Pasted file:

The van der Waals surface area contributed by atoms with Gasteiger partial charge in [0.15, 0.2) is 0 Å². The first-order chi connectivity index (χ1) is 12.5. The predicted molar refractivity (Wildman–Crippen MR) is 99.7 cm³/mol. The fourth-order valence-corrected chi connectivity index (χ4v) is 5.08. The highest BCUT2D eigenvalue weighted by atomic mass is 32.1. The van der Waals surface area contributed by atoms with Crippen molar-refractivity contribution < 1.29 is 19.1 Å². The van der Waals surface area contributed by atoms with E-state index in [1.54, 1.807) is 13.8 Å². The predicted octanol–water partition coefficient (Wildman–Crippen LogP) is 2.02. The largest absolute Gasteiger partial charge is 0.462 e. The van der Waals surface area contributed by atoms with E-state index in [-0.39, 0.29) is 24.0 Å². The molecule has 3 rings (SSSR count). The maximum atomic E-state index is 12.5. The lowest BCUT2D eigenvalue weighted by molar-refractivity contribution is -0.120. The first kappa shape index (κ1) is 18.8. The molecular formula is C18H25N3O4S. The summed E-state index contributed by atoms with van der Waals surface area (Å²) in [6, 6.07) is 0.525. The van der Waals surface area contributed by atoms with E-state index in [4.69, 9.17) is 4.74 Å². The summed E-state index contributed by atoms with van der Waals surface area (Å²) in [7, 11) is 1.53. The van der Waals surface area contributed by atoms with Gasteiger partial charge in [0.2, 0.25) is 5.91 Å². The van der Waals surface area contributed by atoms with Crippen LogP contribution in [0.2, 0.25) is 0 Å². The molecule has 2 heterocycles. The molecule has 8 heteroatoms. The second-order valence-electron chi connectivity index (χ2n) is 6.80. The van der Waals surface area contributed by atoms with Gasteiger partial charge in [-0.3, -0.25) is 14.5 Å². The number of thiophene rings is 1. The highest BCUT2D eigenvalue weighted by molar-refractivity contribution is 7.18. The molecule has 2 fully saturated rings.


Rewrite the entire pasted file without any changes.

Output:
The van der Waals surface area contributed by atoms with Gasteiger partial charge in [0.15, 0.2) is 0 Å². The first-order chi connectivity index (χ1) is 12.5. The predicted molar refractivity (Wildman–Crippen MR) is 99.7 cm³/mol. The fourth-order valence-corrected chi connectivity index (χ4v) is 5.08. The highest BCUT2D eigenvalue weighted by atomic mass is 32.1. The van der Waals surface area contributed by atoms with Crippen molar-refractivity contribution < 1.29 is 19.1 Å². The van der Waals surface area contributed by atoms with E-state index in [1.54, 1.807) is 13.8 Å². The predicted octanol–water partition coefficient (Wildman–Crippen LogP) is 2.02. The largest absolute Gasteiger partial charge is 0.462 e. The van der Waals surface area contributed by atoms with E-state index in [-0.39, 0.29) is 24.0 Å². The molecule has 3 rings (SSSR count). The maximum atomic E-state index is 12.5. The lowest BCUT2D eigenvalue weighted by molar-refractivity contribution is -0.120. The first kappa shape index (κ1) is 18.8. The molecular formula is C18H25N3O4S. The summed E-state index contributed by atoms with van der Waals surface area (Å²) in [6, 6.07) is 0.525. The van der Waals surface area contributed by atoms with E-state index in [4.69, 9.17) is 4.74 Å². The summed E-state index contributed by atoms with van der Waals surface area (Å²) in [7, 11) is 1.53. The van der Waals surface area contributed by atoms with Gasteiger partial charge in [0.2, 0.25) is 5.91 Å². The van der Waals surface area contributed by atoms with Crippen LogP contribution in [0.2, 0.25) is 0 Å². The molecule has 2 heterocycles. The molecule has 8 heteroatoms. The second-order valence-electron chi connectivity index (χ2n) is 6.80. The van der Waals surface area contributed by atoms with Gasteiger partial charge in [-0.3, -0.25) is 14.5 Å². The number of thiophene rings is 1. The highest BCUT2D eigenvalue weighted by molar-refractivity contribution is 7.18. The molecule has 2 fully saturated rings.